"When real estate is listed and assessed for taxation, it is ordinarily necessary that the assessment roll shall contain a reasonably accurate description of the tract sought to be taxed. The object of this requirement is stated by writers on taxation and tax titles to be three-fold, (1) it is designed to inform the owner of the claim upon his property; (2) it is designed that intending purchasers may know what property will be offered for sale in the event of the taxes becoming delinquent; and (3) it is also the intention that under such description a proper deed may be executed to the purchaser. Cooley. Taxation (2d ed.), p. 405; Black, Tax Titles (2d ed.), 112."

[6] A study of the record convinces us, as it convinced the trial court, that the descriptions contained in the foreclosure proceeding afforded the owner of the property, or any person of ordinary intellectual capacity, an intelligent means for identifying the property, without being misled. As the trial court aptly said in its memorandum decision:

"All of the descriptions used by the County, where exceptions were carved out, referred to the excepted portions either as streets or alleys, and anyone going upon the ground or examining the records of plats in the Assessor's office could readily ascertain where the streets or alleys in each tract respectively were located."

In our opinion, the same thing could be said of the descriptions in their entirety.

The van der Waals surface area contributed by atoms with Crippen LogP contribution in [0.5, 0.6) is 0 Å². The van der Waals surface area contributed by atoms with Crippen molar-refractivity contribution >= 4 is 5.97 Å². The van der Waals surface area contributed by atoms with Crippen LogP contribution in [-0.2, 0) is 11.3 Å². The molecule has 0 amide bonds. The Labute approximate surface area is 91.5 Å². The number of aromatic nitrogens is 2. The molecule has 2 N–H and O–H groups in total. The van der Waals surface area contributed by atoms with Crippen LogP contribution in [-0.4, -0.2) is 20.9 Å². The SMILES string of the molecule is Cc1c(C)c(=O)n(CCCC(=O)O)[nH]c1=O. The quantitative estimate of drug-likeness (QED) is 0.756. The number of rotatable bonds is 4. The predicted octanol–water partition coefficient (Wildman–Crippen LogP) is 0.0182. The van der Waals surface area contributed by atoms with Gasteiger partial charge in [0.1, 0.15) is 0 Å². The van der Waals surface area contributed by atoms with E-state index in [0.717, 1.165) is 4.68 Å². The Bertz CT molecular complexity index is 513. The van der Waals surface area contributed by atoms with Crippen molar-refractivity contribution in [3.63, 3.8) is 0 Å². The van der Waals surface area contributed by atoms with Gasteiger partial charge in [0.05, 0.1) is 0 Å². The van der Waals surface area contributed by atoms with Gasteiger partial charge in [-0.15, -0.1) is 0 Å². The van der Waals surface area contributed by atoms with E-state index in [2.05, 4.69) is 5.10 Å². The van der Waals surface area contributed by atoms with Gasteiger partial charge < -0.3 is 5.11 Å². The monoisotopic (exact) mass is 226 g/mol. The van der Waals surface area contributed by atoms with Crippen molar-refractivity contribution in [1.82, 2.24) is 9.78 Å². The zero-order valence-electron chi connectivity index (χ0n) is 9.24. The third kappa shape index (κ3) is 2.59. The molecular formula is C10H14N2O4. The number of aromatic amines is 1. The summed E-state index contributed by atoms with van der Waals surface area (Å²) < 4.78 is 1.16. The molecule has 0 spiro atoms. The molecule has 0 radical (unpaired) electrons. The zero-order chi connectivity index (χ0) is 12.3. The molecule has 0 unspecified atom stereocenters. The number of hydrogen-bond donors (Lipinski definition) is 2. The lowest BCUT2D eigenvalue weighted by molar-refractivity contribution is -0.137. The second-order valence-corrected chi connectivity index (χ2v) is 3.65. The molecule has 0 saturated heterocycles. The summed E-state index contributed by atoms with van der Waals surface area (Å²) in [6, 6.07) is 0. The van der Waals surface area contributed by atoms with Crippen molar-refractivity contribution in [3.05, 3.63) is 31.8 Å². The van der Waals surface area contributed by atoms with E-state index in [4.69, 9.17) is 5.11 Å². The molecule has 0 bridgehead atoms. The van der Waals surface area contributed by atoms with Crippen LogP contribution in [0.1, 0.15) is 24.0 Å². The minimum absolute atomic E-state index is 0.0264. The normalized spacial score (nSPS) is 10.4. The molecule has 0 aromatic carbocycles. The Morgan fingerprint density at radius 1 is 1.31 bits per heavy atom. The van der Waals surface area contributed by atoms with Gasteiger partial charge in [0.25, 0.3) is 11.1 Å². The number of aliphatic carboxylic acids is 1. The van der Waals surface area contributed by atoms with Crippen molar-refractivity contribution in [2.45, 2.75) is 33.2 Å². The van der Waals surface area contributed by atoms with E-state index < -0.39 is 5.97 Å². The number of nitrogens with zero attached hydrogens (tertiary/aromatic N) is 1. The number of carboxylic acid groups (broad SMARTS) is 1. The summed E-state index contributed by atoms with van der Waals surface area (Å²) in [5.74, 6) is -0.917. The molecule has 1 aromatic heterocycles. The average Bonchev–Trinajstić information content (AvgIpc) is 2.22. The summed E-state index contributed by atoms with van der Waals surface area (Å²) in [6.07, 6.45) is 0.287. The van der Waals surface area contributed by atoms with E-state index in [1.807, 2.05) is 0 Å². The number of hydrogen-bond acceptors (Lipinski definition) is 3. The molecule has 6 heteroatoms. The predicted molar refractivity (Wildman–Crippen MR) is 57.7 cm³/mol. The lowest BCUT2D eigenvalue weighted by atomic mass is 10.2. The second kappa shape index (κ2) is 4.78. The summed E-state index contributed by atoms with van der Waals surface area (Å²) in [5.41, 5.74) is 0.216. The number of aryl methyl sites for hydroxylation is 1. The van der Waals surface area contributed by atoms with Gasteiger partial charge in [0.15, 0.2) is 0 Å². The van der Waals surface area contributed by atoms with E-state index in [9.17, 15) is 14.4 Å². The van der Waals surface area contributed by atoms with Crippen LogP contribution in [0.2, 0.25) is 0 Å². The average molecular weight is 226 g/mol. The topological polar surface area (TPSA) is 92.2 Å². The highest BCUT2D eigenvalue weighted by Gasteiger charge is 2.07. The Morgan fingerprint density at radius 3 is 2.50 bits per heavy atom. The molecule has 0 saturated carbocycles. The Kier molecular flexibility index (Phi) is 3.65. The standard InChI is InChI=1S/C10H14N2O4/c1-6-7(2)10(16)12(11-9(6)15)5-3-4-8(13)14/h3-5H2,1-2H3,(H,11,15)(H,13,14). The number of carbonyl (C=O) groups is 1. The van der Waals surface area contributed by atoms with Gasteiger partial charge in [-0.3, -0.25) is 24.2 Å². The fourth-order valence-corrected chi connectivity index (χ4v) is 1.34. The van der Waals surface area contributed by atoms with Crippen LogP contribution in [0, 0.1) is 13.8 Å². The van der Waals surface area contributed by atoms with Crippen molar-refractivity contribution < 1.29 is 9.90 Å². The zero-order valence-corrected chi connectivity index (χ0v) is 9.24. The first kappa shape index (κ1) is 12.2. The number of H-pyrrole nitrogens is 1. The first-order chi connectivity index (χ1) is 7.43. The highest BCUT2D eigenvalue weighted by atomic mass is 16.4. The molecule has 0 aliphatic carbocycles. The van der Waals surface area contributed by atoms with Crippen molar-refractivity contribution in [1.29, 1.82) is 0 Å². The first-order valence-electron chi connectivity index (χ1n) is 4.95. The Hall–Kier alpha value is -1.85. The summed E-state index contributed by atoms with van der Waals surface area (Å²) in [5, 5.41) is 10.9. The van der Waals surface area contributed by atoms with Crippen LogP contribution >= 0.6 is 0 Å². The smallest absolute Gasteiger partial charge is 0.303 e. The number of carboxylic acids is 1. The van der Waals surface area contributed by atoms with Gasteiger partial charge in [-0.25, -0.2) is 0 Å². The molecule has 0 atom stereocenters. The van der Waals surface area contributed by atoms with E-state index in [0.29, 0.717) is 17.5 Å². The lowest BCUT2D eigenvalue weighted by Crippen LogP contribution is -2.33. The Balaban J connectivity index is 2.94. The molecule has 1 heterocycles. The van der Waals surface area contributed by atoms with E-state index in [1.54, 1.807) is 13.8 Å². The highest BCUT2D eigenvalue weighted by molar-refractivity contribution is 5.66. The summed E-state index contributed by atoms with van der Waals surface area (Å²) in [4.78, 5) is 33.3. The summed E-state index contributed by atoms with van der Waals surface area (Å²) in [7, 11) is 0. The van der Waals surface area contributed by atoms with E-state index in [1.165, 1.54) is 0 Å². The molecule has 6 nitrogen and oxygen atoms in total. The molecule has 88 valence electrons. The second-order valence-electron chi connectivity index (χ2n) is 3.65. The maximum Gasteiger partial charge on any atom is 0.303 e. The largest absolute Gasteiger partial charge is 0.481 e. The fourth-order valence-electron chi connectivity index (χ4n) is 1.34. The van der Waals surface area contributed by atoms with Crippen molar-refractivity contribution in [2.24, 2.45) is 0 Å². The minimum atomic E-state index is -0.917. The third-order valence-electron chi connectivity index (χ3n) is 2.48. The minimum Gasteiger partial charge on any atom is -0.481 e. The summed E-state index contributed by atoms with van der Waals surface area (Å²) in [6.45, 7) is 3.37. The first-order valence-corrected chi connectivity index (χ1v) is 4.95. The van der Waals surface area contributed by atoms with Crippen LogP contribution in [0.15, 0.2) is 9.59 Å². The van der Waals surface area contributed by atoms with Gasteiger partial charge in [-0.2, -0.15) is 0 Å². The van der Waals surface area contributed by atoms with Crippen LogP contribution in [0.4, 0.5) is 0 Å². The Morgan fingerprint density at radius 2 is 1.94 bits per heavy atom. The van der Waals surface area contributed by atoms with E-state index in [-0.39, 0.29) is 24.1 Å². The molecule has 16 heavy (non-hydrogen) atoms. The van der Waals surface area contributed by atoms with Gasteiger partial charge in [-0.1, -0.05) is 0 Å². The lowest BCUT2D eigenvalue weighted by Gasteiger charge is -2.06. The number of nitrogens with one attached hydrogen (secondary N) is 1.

[7] There is no equity favoring the appellant in this ease. The property was a gift to him from his father and was consummated long after the county had acquired the title

 306    WINGARD v. PIERCE COUNTY.      [23 Wn. (2d)

through the tax foreclosure proceeding. Appellant well knew that there were unpaid taxes against it, which he assumed and agreed to pay. Those taxes had been delinquent for seven or eight years at the time the foreclosure proceeding was commenced. Apparently neither the appellant nor his father thought these particular lands were worth redeeming from the tax sale, for the appellant did redeem other lands from the same tax foreclosure. It is evident that what made the lands ultimately attractive to the appellant was the fact that the Federal government had recently begun to use and improve them by constructing thereon a housing project. Not until then did the appellant or his predecessor in interest do anything toward paying the taxes on the property or manifest any concern about its ownership. There is no element of lack of knowledge, misunderstanding, overreaching, or any other factor exerting a strong appeal upon a court of equity. It is simply a case of an owner virtually abandoning his property by failing to pay the taxes and then endeavoring to regain it after it has been foreclosed and sold, and after it has suddenly become valuable by reason of some fortuitous set of circumstances. This is not the kind of situation in which the assistance of a court of equity is to be successfully invoked.

The judgment is affirmed.

BEALS, C. J., SIMPSON, JEFFERS, and GRADY, JJ., concur.